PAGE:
Apple Seeks Seven-Figure Sums for First iAd Buys

Apple has begun pitching its iAd mobile advertising product to agencies, and is hoping to attract seven figure sums for initial ad buys charged on a $10 CPM basis and coupled with a $2 click-through.

Speaking with ClickZ News, Phuc Truong, U.S. managing director of mobile agency Mobext, said his firm was among the first approached by Apple sales teams, and that it is now gauging interest from its clients regarding the opportunity.

As well as the price-point, Truong said the sales staff – likely made up of Quattro staff following Apple’s acquisition of the mobile ad network in January – described targeting capabilities based around users’ interactions with iTunes and the application store, as well as location data. “The demos were pretty impressive. The ads provide a really immersive user experience, but offer deeper targeting based on location and media consumption – like which songs and applications users have downloaded,” he said. However, users’ registration data will not be used for targeting purposes, he added.

The Wall Street Journal first reported details of Apple’s iAd pricing strategy.

Historically, ads in both the mobile and traditional online space have been charged on either a cost-per-click or an impression basis, but Apple hopes to combine the two with this initial offering to advertisers, a model Truong said he hasn’t seen offered before.

A $2 click-through seems relatively pricey, but as Truoc points out, there’s added value to be gained from being one of the first brands to make use of the new formats. “I’d expect those costs to reduce, and the novelty will wear off following the initial launch,” he said. “The key following that is to see what the performance is.”

He suggested users will likely be more engaged with the ads following their immediate launch, mostly through curiosity.

Despite the price tag, Truoc said his agency was currently in discussions with clients, and was still “gauging their interest.” He suggested brands in the consumer goods, entertainment, auto, and finance sectors might find the most value from the proposition. Mobext’s clients include major brands such as Nike, Coca-Cola, McDonalds and Volvo. Nike was one of the brands featured in mock ads during Apple’s announcement of the iAd offering at the beginning of the month.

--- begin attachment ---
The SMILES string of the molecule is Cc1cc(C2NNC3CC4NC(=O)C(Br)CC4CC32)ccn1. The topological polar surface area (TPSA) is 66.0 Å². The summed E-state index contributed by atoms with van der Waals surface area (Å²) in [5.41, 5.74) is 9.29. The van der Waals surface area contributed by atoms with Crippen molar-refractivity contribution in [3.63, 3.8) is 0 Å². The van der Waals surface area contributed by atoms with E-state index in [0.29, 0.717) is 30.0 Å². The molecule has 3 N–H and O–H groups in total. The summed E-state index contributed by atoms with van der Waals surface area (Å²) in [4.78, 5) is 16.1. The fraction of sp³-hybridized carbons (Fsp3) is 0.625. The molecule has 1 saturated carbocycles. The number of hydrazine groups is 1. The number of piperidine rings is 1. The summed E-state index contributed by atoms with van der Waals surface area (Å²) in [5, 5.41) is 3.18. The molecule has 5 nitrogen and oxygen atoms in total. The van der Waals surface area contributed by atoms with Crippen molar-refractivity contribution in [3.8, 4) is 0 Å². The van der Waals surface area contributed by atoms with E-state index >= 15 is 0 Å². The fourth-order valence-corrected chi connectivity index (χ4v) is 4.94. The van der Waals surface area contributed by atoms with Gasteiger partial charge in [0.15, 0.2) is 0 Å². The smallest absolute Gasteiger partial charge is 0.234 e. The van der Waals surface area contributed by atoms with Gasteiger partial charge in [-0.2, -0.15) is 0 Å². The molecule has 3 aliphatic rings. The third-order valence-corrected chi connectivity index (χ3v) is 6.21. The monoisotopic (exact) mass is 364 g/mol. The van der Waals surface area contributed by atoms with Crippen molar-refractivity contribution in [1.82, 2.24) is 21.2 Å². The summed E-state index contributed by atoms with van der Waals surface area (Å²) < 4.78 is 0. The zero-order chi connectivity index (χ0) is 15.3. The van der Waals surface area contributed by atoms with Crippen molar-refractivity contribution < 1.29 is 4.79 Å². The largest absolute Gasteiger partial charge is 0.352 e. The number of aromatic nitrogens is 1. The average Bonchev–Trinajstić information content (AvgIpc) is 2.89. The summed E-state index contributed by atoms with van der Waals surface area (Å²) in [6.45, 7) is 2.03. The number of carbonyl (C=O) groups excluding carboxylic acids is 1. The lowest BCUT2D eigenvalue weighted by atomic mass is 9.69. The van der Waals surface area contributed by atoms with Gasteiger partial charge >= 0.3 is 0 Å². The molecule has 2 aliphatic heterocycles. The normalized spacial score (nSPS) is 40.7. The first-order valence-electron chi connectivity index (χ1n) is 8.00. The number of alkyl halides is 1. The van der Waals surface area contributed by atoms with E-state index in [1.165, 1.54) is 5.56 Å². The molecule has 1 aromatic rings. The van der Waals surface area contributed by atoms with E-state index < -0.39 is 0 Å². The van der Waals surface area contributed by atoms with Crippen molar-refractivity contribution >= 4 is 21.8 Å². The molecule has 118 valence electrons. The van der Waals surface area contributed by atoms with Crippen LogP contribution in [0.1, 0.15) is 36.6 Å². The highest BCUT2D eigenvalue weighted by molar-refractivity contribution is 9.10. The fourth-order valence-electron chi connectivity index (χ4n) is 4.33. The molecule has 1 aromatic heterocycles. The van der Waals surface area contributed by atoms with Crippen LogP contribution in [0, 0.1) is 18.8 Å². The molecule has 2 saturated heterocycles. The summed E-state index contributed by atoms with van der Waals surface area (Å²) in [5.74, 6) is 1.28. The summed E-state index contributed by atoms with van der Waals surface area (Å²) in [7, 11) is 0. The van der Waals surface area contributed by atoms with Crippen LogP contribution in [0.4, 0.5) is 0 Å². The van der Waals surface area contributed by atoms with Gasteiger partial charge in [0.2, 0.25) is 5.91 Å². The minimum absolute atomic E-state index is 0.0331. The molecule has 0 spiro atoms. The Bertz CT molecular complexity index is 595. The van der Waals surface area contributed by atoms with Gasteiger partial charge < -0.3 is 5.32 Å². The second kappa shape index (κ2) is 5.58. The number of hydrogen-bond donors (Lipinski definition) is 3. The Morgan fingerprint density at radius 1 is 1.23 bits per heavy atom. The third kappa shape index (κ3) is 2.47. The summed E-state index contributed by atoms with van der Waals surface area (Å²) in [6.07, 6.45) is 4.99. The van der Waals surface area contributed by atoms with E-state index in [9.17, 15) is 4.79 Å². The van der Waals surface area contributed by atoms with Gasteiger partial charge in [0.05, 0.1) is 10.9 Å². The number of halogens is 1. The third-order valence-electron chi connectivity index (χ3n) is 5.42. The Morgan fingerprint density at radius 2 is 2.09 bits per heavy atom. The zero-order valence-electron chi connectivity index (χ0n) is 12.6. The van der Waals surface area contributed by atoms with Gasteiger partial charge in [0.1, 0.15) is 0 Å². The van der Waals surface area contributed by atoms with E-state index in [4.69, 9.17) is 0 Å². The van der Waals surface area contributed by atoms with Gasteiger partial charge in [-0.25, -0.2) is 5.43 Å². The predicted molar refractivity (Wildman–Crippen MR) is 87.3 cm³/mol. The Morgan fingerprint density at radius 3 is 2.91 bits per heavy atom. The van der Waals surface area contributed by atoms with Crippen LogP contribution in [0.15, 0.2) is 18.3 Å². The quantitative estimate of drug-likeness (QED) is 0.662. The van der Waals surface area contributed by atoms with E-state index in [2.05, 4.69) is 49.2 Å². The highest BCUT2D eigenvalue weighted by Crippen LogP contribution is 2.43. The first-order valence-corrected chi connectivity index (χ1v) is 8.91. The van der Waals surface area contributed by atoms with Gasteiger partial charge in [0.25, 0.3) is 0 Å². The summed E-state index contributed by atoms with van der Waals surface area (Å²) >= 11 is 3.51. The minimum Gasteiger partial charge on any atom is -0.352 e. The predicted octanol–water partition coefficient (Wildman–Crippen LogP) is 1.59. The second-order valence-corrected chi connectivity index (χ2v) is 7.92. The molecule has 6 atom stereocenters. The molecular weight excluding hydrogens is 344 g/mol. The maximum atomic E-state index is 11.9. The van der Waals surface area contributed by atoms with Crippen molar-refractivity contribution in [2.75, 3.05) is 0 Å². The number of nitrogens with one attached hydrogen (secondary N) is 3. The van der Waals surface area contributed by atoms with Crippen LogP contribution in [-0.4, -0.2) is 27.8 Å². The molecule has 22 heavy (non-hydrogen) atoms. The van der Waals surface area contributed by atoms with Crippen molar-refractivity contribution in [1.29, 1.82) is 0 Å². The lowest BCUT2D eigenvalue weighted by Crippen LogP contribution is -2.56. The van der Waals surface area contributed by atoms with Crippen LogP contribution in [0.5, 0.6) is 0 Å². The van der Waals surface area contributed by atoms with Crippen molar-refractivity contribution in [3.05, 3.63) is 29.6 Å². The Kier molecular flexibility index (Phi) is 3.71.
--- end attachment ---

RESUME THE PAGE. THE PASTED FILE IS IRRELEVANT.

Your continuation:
Earlier this month, Apple altered its application developers’ license agreement to include language that appears to outlaw the serving of third-party advertising in applications, a move that would ultimately make Apple the sole provider of ad opportunities on apps made for its devices – including the newly launched iPad.

Although Truong said the changes could “make things interesting,” he views it as a bad move for the industry, stating, “if you take out third party reporting, you’re left having to just trust Apple. Advertisers want third party reporting, it makes advertising more credible.”

Newfound rival Google has had its own movement into the mobile ad space hindered by regulatory scrutiny following its of its agreement to purchase mobile ad network AdMob for $750 million in October. Meanwhile, AdMob itself reported Apple’s share of impressions is dwindling across its network, suggesting a possible bifurcation with regards to access points to mobile ad opportunities.

In theory, those relationships could reach a point where Apple controls advertising across its own devices, with Google dominating access to Android-powered devices through AdMob.

AdMob did not return requests for comment on the potential implications of Apple’s new developer agreement for its business.

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